So… I used to consider myself a “Turtle Writer.” And, my friends, it took me 8 years from when I started the first draft of my first book to when I published it. My second novel took me 4 years from start to publish.
For comparison, for my next release, Time’s Orphan, there will be 11 months between starting and publishing. And for my YA sci-fi launching in April, there were around 15 months from starting to when Whimsical Publishing acquired it.
And trust me, my two newest books are *way* better than my first two novels. (I still love my first two, but objectively, I’m a much better writer than I was 10 years ago, thank goodness.)
There are much faster writers than me out there, and much slower ones, but in any case, I halved my writing process time from Book 1 to Book 2, and by Book 8, I will have cut the time by 88%. One of my writing friends recently asked how I made that happen, so I thought I’d break it down here.
Why did my first two books take so long?
This answer’s pretty easy. First, I didn’t actually believe I would publish it. I thought it was unsavable, and I thought by writing it, I had accomplished my writing goals, so I shelved it.
In 2017, I picked it back up, but I was still lost. I revised and edited as best as I could, but I wasn’t until I found the writing community on twitter, that I even thought about getting critique partners and an editor. After getting that feedback, I ended up *heavily* revising the first half of the book.
And there so many stops and starts during that time. I would say it’s because life got busy, which is true, but it’s also because I hadn’t found a rhythm. And more importantly, I still was unsure of my commitment to writing. I still thought Odriel’s Heirs would be the only book I would ever write. (Oh, silly me. 😂)
With the second book, I found indie author friends online as well as consistent critique partners, and that changed everything.
So what happened with the third book?
We can break it out into a few important eureka moments:
- I gained confidence. I’d put myself out there, been rejected dozens of times, had a few reviews that smarted, but had a lot more that encouraged me forward. With all that under my belt, I no longer had that paralyzing fear of failure that had kept me back. Even if the next book doesn’t get picked up by an agent, I can publish it myself – and that’s still very fulfilling to me.
- Also, I realized I could work on multiple WIPs at one time. This was absolutely crucial. Right now I have *FIVE* (😱) WIPs – querying one, editing two, revising one, and plotting one. I cycle through them to give myself some perspective when I come back through drafts, and that way I can always be working on one thing while I’m waiting on responses to queries, CP feedback, editor feedback, etc.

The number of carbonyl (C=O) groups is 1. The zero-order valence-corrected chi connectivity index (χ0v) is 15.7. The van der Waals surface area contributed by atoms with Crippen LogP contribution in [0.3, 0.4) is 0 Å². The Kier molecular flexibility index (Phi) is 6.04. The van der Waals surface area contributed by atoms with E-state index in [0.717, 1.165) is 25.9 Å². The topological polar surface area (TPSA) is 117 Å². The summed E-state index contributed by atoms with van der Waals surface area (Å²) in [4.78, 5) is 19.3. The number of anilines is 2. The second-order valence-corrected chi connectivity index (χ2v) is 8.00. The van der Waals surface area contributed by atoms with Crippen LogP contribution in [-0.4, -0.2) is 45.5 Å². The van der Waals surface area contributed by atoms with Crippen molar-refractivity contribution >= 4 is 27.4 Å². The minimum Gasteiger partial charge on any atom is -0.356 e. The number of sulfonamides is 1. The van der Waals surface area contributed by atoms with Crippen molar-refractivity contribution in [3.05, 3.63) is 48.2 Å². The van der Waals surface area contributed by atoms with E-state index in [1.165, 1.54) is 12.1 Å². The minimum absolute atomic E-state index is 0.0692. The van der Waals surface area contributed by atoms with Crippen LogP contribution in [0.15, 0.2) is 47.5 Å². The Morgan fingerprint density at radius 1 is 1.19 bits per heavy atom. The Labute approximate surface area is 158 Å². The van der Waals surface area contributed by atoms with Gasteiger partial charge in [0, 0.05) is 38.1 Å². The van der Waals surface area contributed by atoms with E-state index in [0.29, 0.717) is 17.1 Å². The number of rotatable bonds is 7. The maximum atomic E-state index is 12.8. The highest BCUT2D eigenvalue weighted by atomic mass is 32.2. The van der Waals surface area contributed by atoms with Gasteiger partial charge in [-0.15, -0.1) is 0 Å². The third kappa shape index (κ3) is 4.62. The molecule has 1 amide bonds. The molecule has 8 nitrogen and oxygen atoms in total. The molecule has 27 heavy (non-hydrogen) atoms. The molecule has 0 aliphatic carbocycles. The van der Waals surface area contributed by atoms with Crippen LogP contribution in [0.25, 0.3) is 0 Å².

- Juggling WIPs also forced me to establish a process that worked for me. My experience allowed me to come up with realistic timelines and goals for myself to meet. It’s incredibly motivating for me to cross things off my list, and it lets me see the things I have to look forward to.
- I found CPs & Betas I can depend on, and in a pinch, I knew how to find others quickly (psst critiquematch.com). Their objective feedback is invaluable to help me find problems EARLY in the process so I don’t get into the editing phase and have a huge “Oh Sh*t” moment. They also continued to teach me valuable writing lessons, and I hone my own editing skills on their work as well. These relationships are also a bulwark of support and encouragement which is also vital to a process heavy in critique.
- I studied up on writing craft books which have given me epiphanies that also helping in every phase of the journey. But most critically, Save the Cat Writes the Novel gave me the framework I needed to learn how to plot effectively. Once again, it allowed me to identify problems very early, which eliminated a lot of time-consuming rewriting.
- Inertia is powerful. I am *not* an every day writer by any means… but I usually do something writer-related (almost) every day, even if it’s something incredibly small like a tweet-sized story for vss365. The most difficult part of writing for me is starting *anything.* So by keeping that positive pressure, I can keep rolling without mentally having to do the thing where I show up to write and think “Um… how do I do this again?”
Anyways, those are just the tips that have worked for me. Ultimately, every writing speed is completely valid. As long as you’re enjoying the journey, that’s what’s most important.
Thanks for reading! I hope this was helpful, and if you have any other questions, let me know!